Healthier Together: Disparities in heart health for people of color are ‘stunning’ (

Posted Friday March 08, 2024

Heart disease is the leading cause of death for men, women, and people of most racial and ethnic groups in the United States, according to the Centers for Disease Control and Prevention.

“The disparities in heart health for people of color are stunning and they mirror the heath disparities we see across the board in the U.S., Executive Medical Director of Regence BlueShield, Dr. Nicole Saint Clair said.

According to Dr. Saint Clair, Black adults experience a higher burden of cardiovascular risk factors, including hypertension and obesity. They are more than twice as likely to die of cardiovascular disease, relative to white adults.

Deep-rooted structural racism has led to people of color having adverse social determinants of health, such as lack of access to health care, lower income, and job and housing instability. Structural racism goes back to segregation and things like red lining of neighborhoods and a lack of educational and economic opportunities. Because of these historical disadvantages, many communities of color are also more likely to have higher rate of conditions like diabetes and blood pressure, which are all major risk factors for heart disease.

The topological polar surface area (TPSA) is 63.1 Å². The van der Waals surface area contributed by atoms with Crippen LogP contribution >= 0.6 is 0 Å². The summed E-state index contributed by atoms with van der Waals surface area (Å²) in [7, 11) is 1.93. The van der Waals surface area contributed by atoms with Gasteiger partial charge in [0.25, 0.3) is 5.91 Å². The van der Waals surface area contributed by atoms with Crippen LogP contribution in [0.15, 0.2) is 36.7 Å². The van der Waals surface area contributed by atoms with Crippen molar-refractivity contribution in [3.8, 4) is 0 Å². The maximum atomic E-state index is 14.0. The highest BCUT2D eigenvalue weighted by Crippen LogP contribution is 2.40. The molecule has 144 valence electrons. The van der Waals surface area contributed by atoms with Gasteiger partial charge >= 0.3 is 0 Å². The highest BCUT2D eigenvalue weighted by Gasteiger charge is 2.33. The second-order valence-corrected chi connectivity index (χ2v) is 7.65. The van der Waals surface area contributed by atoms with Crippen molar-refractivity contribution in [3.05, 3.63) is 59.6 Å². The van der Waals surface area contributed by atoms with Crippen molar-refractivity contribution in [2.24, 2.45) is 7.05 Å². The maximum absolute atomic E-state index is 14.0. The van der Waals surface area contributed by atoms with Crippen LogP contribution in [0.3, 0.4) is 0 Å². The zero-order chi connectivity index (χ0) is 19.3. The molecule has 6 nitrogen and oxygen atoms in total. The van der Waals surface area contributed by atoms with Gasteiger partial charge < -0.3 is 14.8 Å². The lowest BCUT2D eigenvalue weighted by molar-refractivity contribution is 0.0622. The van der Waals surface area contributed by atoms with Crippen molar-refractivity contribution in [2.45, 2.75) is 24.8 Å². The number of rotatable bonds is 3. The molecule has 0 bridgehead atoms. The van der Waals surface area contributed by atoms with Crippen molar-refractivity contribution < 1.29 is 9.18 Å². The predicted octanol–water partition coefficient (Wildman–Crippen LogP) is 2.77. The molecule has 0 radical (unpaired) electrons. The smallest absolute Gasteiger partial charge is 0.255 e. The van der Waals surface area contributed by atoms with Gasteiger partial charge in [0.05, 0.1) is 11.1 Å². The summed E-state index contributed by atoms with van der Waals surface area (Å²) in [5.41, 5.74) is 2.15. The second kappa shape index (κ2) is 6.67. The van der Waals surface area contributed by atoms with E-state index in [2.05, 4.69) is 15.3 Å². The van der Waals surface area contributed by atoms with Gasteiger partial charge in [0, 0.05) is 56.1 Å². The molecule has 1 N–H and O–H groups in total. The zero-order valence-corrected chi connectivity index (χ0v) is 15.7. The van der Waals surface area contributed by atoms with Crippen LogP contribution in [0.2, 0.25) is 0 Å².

In January, a new study in the Journal of the American Heart Association found women and Black men are far less likely to receive potentially lifesaving heart failure treatments.

“Women often times are underrepresented in studies and kind of looking at what are the best ways to manage heart health,” Dr. Saint Clair said. “Heart disease is the number one killer of women. And for me, as an OB/gyn, I would add that heart disease is also the number one killer of pregnant women and new moms. So this is spanning a woman’s entire life span.”

Dr. Saint Clair emphasized the need for all stakeholders (local, state, and federal elected officials and policymakers, community leaders, health care industry leaders, and researchers) to work together to address these ongoing disparities.

“It’s critically important to really get as far as we can into the root causes of these disparities and really addressing them one by one. We know that there’s not one single thing. We may find a list of ten problems that are contributing to one outcome, but we have to systematically go after each one of those,” Dr, Saint Clair said. “And we have to hold ourselves accountable… Now that we have some of this information, we need to respond and be accountable to making changes, and tracking the outcomes to see ‘Are we making progress? Are things improving?’”

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